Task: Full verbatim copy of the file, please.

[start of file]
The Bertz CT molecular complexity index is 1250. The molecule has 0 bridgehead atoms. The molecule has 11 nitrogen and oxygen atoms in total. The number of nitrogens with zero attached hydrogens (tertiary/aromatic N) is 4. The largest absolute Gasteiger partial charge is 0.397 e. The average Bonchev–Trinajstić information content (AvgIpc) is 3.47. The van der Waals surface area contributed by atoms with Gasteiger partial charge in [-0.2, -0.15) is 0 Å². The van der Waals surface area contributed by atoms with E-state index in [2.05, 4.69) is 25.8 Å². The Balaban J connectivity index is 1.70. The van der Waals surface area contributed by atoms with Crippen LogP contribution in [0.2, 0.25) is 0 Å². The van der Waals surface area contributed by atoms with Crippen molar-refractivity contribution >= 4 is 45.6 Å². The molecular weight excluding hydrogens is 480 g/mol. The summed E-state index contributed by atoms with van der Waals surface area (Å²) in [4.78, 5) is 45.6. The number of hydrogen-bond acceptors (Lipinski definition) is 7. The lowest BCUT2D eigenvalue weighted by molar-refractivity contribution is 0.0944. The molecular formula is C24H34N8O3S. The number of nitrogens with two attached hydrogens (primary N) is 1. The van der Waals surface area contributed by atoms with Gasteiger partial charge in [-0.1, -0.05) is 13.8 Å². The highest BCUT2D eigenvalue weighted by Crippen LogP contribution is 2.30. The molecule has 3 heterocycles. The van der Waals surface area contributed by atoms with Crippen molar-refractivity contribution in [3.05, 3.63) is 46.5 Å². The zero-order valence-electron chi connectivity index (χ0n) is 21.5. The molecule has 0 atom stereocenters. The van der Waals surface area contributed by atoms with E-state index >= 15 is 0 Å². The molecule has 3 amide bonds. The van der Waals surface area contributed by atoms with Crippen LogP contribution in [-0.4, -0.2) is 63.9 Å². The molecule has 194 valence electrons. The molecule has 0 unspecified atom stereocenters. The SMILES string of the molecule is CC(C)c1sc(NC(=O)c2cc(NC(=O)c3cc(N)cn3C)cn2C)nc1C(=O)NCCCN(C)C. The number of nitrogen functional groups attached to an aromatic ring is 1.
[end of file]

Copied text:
The Bertz CT molecular complexity index is 1250. The molecule has 0 bridgehead atoms. The molecule has 11 nitrogen and oxygen atoms in total. The number of nitrogens with zero attached hydrogens (tertiary/aromatic N) is 4. The largest absolute Gasteiger partial charge is 0.397 e. The average Bonchev–Trinajstić information content (AvgIpc) is 3.47. The van der Waals surface area contributed by atoms with Gasteiger partial charge in [-0.2, -0.15) is 0 Å². The van der Waals surface area contributed by atoms with E-state index in [2.05, 4.69) is 25.8 Å². The Balaban J connectivity index is 1.70. The van der Waals surface area contributed by atoms with Crippen LogP contribution in [0.2, 0.25) is 0 Å². The van der Waals surface area contributed by atoms with Crippen molar-refractivity contribution >= 4 is 45.6 Å². The molecular weight excluding hydrogens is 480 g/mol. The summed E-state index contributed by atoms with van der Waals surface area (Å²) in [4.78, 5) is 45.6. The number of hydrogen-bond acceptors (Lipinski definition) is 7. The lowest BCUT2D eigenvalue weighted by molar-refractivity contribution is 0.0944. The molecular formula is C24H34N8O3S. The number of nitrogens with two attached hydrogens (primary N) is 1. The van der Waals surface area contributed by atoms with Gasteiger partial charge in [-0.1, -0.05) is 13.8 Å². The highest BCUT2D eigenvalue weighted by Crippen LogP contribution is 2.30. The molecule has 3 heterocycles. The van der Waals surface area contributed by atoms with Crippen molar-refractivity contribution in [3.05, 3.63) is 46.5 Å². The zero-order valence-electron chi connectivity index (χ0n) is 21.5. The molecule has 0 atom stereocenters. The van der Waals surface area contributed by atoms with E-state index >= 15 is 0 Å². The molecule has 3 amide bonds. The van der Waals surface area contributed by atoms with Crippen LogP contribution in [-0.4, -0.2) is 63.9 Å². The molecule has 194 valence electrons. The molecule has 0 unspecified atom stereocenters. The SMILES string of the molecule is CC(C)c1sc(NC(=O)c2cc(NC(=O)c3cc(N)cn3C)cn2C)nc1C(=O)NCCCN(C)C. The number of nitrogen functional groups attached to an aromatic ring is 1.